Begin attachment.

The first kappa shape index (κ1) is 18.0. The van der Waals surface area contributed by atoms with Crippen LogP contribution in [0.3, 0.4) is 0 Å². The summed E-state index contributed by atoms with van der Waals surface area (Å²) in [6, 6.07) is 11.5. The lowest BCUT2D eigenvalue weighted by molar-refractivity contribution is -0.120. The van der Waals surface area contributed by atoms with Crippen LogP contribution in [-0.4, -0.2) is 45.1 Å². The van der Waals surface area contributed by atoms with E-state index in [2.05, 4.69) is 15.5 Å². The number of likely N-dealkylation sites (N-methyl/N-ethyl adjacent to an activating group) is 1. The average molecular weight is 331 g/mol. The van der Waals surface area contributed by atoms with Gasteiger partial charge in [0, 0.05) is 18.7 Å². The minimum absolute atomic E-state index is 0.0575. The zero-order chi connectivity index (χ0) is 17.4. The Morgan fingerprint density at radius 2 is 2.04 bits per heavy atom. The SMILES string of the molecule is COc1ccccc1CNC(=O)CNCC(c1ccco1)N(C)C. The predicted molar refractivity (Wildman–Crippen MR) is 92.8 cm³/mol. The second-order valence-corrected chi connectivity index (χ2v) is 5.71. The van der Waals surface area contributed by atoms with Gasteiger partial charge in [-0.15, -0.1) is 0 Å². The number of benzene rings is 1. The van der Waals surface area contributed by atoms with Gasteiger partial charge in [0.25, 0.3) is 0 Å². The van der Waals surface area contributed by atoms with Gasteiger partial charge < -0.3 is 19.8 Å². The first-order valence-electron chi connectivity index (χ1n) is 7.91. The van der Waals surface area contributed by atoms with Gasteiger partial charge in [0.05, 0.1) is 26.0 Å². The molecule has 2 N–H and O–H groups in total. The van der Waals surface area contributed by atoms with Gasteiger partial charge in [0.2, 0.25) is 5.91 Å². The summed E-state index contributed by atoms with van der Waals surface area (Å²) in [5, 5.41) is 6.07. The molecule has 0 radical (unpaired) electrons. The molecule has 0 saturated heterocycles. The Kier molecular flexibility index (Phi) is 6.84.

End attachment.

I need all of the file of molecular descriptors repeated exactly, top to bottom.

The first kappa shape index (κ1) is 18.0. The van der Waals surface area contributed by atoms with Crippen LogP contribution in [0.3, 0.4) is 0 Å². The summed E-state index contributed by atoms with van der Waals surface area (Å²) in [6, 6.07) is 11.5. The lowest BCUT2D eigenvalue weighted by molar-refractivity contribution is -0.120. The van der Waals surface area contributed by atoms with Crippen LogP contribution in [-0.4, -0.2) is 45.1 Å². The van der Waals surface area contributed by atoms with E-state index in [2.05, 4.69) is 15.5 Å². The number of likely N-dealkylation sites (N-methyl/N-ethyl adjacent to an activating group) is 1. The average molecular weight is 331 g/mol. The van der Waals surface area contributed by atoms with Gasteiger partial charge in [0, 0.05) is 18.7 Å². The minimum absolute atomic E-state index is 0.0575. The zero-order chi connectivity index (χ0) is 17.4. The Morgan fingerprint density at radius 2 is 2.04 bits per heavy atom. The SMILES string of the molecule is COc1ccccc1CNC(=O)CNCC(c1ccco1)N(C)C. The predicted molar refractivity (Wildman–Crippen MR) is 92.8 cm³/mol. The second-order valence-corrected chi connectivity index (χ2v) is 5.71. The van der Waals surface area contributed by atoms with Gasteiger partial charge in [-0.15, -0.1) is 0 Å². The number of benzene rings is 1. The van der Waals surface area contributed by atoms with Gasteiger partial charge in [0.25, 0.3) is 0 Å². The van der Waals surface area contributed by atoms with Gasteiger partial charge < -0.3 is 19.8 Å². The first-order valence-electron chi connectivity index (χ1n) is 7.91. The van der Waals surface area contributed by atoms with Gasteiger partial charge in [0.05, 0.1) is 26.0 Å². The molecule has 2 N–H and O–H groups in total. The van der Waals surface area contributed by atoms with Gasteiger partial charge in [0.2, 0.25) is 5.91 Å². The summed E-state index contributed by atoms with van der Waals surface area (Å²) in [5, 5.41) is 6.07. The molecule has 0 radical (unpaired) electrons. The molecule has 0 saturated heterocycles. The Kier molecular flexibility index (Phi) is 6.84.